Tuesday, July 24, 2012

Batman and the psychology of trauma

Some people cope with trauma and devastating loss by becoming a stronger person, working through their pain and using their experiences to help society. But some people who endure severe trauma turn inward, crumple into depression or, even worse, go on to inflict pain onto others.

What is it about the human psyche that sets individuals down such different paths? That question drives everything from modern-day neuroscience to the plots of great literature and comic book super heroes.

In “The Dark Knight Rises,” the third and final installment in a Batman film triology, Bruce Wayne finally confronts the pain of loss that he has kept masked by fighting criminals.

In the above video, taped before the tragic real-life shooting at the film’s opening in Aurora, Colorado, Emory psychologist Jared DeFife discusses the dark themes of pain, anger and fear that shaped the character of Bruce Wayne.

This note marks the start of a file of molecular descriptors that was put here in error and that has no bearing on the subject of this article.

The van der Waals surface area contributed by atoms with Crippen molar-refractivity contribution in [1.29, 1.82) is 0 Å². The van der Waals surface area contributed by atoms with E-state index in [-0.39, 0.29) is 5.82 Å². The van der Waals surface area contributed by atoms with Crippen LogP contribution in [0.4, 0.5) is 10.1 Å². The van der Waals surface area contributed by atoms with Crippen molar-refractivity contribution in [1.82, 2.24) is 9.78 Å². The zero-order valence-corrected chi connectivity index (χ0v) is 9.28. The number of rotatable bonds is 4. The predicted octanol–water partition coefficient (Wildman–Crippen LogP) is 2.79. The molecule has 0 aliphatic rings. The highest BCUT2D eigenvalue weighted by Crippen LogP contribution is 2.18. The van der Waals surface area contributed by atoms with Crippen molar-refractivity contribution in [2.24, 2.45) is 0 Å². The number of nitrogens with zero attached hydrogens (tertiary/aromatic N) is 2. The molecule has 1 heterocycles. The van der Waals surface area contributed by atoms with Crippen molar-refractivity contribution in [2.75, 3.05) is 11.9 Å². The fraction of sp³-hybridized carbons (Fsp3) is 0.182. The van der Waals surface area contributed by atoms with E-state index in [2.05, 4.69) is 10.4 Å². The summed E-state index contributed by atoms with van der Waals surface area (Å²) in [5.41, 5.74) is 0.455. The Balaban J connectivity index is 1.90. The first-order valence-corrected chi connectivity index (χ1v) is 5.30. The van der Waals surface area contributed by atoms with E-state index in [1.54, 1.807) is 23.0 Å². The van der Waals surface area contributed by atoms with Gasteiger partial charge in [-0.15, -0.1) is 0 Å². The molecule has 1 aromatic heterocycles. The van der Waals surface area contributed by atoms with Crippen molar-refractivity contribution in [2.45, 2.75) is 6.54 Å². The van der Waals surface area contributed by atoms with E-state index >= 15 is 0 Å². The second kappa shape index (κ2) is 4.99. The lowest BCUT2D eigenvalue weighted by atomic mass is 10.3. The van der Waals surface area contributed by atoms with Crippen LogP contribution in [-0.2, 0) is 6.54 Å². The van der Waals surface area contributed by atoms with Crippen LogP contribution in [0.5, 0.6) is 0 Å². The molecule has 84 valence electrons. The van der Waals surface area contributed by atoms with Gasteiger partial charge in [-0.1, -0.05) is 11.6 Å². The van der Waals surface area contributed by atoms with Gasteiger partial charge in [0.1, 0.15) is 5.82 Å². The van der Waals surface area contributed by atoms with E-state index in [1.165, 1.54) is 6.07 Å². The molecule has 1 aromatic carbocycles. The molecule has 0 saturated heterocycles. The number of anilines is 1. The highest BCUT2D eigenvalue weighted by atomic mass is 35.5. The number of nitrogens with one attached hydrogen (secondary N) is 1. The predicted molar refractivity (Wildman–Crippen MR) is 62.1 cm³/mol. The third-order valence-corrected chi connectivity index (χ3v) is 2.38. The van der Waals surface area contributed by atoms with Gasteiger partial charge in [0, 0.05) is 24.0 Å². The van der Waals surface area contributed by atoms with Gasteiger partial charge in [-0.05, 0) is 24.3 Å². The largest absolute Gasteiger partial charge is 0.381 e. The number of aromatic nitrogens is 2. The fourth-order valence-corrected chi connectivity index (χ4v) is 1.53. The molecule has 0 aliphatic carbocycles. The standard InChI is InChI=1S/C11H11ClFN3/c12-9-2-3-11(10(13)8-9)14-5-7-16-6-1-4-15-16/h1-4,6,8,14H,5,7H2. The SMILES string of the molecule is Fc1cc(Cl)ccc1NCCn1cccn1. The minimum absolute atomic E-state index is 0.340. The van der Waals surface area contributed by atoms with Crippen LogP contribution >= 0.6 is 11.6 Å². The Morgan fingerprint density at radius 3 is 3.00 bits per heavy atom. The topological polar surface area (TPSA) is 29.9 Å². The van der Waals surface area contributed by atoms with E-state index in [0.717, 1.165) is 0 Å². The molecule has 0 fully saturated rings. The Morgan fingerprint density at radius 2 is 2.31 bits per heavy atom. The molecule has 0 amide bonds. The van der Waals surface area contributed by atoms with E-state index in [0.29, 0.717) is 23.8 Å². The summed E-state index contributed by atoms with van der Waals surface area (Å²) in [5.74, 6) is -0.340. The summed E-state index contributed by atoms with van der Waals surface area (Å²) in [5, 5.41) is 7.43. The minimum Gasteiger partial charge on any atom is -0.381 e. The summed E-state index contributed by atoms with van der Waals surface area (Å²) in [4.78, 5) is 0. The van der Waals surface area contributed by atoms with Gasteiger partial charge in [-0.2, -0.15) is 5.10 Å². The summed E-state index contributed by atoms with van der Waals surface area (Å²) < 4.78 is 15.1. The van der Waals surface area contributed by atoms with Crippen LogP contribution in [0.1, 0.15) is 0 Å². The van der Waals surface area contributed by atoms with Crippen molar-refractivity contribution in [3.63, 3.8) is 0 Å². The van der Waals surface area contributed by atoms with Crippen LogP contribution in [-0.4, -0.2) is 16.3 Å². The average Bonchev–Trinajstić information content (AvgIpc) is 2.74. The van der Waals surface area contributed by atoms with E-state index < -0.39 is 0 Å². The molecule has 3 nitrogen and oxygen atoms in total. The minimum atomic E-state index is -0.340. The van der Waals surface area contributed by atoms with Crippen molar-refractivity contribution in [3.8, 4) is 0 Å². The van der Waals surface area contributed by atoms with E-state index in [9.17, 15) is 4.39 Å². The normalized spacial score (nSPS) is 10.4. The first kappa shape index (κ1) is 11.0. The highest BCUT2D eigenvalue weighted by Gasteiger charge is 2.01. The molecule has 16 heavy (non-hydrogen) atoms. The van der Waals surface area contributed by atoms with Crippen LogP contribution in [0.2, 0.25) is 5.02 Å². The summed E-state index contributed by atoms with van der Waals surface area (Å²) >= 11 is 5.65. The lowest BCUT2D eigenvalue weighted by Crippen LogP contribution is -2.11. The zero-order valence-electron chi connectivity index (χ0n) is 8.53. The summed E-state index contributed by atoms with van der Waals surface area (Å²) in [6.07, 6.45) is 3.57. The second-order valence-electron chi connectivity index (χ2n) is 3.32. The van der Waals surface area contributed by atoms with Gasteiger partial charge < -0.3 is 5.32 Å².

“You can’t really understand Bruce Wayne without understanding the childhood trauma of seeing his parents murdered in front of him,” DeFife says.

On the one hand, Wayne turned his pain into a force for good, by battling for justice for others, Defife says. But in order to fight crime, Bruce Wayne created the alter ego of Batman.

“A split-off identity comes at great cost,” DeFife says, noting that it also happens sometimes in real life. “After a traumatic experience, whether it be combat trauma, motor vehicle accidents or crimes that occur, people can begin to split off aspects of themselves even more so than other people. Because dealing with those events, trying to make sense of those events, can lead people to disassociate. They sort of withdraw from the stimuli going on in the world.”

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